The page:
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Words without borders brings us a quite neat interview with Ilan Stavans, publisher of Restless Books and their imprint for children's and young adults (YA), Yonder.

We've covered the translation of children books before from the translator point of view, now we're showing the publisher's one.


Words Without Borders (WWB): How long have you been publishing children’s literature in translation and what inspired your decision to do so?

Ilan Stavans (IS): Yonder is the new children’s and YA imprint of Restless Books. After much planning, it is launching this season. Its existence is due to two forces: The first is the desire to continue bringing superb contemporary world literature to English-language readers worldwide. It is inexcusable that Shakespeare’s tongue, compared to other languages, occupies itself so meagerly with translation. In Elizabethan times, the circulation of translation is what made London such an exciting capital. The appallingly low percentage of books in translation published annually in the United States (only 3%) must be augmented—especially in the age of Trump, when nationalism is a synonym for isolationism.

The second force is the fruitful relationships Restless Books has established with independent booksellers all over the United States and elsewhere in the English-speaking orbit, who have fed us an enormous amount of excellent suggestions of children’s and YA books that ought to be translated. As you know, translators and booksellers are the best ambassadors of literature. They listen to the pulse of what’s alive and we, in turn, listen to them closely. In large part, Yonder, as well as Restless Books, is a collaborative effort with all of them.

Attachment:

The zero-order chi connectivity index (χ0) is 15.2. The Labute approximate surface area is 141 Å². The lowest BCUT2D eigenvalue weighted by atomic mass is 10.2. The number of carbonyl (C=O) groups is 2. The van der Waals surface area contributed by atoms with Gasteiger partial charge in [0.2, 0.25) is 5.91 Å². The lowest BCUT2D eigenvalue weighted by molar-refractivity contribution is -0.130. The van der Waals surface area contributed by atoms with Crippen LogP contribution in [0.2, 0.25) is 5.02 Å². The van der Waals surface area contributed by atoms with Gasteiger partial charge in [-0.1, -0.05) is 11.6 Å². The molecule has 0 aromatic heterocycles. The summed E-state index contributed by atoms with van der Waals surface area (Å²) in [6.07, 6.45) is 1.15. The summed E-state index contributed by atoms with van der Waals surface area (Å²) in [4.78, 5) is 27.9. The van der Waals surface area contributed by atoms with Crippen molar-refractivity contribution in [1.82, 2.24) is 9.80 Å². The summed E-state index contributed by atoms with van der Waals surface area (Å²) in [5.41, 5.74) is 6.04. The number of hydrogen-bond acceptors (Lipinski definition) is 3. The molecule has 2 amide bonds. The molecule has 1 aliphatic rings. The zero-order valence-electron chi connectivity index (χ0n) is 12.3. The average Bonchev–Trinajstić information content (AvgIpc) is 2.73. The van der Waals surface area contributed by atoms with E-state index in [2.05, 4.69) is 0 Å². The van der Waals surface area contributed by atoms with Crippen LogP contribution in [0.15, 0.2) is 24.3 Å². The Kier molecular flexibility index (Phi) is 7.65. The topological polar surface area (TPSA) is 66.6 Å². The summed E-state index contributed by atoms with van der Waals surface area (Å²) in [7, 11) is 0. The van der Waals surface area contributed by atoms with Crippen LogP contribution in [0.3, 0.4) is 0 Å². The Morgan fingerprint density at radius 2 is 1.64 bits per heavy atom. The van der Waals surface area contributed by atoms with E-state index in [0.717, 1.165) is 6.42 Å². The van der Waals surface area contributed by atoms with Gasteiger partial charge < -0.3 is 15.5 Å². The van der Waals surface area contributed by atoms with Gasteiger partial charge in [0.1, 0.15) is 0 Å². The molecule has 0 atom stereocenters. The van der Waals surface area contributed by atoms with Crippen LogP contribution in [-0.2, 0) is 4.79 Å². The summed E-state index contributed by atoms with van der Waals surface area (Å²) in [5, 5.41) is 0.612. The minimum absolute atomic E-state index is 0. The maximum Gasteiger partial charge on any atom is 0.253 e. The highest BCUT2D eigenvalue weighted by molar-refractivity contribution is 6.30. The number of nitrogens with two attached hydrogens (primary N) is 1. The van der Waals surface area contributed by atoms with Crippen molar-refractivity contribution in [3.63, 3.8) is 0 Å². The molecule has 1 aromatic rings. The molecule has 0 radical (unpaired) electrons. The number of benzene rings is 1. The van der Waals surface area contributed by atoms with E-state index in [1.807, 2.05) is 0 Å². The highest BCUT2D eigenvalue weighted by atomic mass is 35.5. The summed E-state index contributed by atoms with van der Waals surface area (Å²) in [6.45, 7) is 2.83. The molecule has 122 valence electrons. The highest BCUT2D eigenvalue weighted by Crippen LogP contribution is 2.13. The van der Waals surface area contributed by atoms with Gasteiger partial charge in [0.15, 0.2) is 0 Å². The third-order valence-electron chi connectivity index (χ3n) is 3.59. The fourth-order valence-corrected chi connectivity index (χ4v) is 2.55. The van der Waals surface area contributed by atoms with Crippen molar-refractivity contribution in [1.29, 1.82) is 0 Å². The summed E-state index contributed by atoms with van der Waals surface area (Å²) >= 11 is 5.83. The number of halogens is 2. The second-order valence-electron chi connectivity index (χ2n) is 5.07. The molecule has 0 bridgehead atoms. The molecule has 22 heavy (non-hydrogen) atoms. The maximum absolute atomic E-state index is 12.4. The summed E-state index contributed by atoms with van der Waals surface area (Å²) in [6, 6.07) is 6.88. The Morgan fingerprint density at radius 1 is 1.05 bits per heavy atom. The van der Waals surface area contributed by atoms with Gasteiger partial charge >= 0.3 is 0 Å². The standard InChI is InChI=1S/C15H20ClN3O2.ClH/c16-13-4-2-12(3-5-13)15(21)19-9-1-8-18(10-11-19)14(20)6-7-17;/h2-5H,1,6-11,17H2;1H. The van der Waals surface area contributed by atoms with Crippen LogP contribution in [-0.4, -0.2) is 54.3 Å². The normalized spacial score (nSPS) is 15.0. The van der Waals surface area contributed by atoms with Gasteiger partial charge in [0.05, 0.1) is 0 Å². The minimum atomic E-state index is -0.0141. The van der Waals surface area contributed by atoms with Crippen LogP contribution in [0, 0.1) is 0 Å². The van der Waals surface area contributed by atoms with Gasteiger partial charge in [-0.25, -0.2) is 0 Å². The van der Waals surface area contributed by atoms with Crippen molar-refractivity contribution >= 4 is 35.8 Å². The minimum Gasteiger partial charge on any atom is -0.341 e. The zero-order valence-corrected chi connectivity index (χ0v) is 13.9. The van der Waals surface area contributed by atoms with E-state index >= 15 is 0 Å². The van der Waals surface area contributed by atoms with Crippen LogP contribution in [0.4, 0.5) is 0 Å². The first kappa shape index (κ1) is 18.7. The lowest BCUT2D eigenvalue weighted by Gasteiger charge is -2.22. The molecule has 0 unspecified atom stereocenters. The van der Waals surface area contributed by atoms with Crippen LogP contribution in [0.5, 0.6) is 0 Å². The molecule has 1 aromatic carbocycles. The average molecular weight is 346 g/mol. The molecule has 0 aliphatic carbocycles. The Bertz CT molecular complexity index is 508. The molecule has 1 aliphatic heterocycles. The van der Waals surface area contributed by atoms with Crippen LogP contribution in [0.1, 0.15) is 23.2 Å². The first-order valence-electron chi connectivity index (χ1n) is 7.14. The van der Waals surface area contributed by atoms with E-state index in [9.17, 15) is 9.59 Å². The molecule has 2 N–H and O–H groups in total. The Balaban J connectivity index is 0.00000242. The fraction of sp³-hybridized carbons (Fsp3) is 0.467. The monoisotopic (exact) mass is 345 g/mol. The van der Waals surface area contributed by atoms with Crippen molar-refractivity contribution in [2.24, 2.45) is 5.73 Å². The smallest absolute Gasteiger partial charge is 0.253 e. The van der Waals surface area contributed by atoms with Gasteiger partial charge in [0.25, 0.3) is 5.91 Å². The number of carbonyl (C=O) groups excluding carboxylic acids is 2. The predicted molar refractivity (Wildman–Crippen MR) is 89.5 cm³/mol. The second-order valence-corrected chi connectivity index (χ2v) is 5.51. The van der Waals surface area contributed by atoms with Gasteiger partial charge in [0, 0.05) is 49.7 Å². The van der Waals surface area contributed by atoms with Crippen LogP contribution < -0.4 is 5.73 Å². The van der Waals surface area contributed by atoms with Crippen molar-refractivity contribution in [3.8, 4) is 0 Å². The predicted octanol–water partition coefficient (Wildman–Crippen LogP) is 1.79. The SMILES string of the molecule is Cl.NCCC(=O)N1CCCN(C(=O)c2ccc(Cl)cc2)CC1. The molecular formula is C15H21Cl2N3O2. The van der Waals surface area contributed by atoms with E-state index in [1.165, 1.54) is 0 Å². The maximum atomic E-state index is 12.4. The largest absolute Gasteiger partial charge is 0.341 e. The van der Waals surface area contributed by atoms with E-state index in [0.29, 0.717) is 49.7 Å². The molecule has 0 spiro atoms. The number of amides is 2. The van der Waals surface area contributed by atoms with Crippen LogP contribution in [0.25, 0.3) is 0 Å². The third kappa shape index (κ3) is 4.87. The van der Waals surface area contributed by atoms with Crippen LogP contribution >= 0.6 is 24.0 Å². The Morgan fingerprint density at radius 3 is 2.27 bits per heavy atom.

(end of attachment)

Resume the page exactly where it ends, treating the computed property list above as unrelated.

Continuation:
The interview covers a few different and interesting topics. Here are some of the questions being asked:

  • WWB: How did you select Juan Villoro’s The Wild Book as Yonder’s launch title? And how have you found the other authors/works you’ve published, or are planning to publish, with Yonder?
  • WWB: What have been some of the most exciting aspects of the undertaking so far? What (if any) have you found to be the most challenging aspect of publishing children’s literature (as opposed to literature for adults)?
  • WWB: Are there perspectives/voices/languages/cultures you’ve noticed are conspicuously absent from the children’s literature available to English readers? (A very interesting question for us translators)
  • WWB: Have you noticed different trends or subjects in the children’s and YA literature of other countries that contrasts with what we see in the US? Are there countries that have a particular focus on children’s literature in translation?
  • WWB: Do you think there has been a general upsurge in children’s publishing in recent years? What do you think has brought it about?

And a veritable quote here:


It is precisely at a young age, in childhood and adolescence, when the strongest impact can be made in terms of exposing people to other cultures. A new sensibility can emerge.

You can read the full interview here. It's quite interesting, indeed. :)

I hope that got you inspired with it today!
Let me know your thoughts below.

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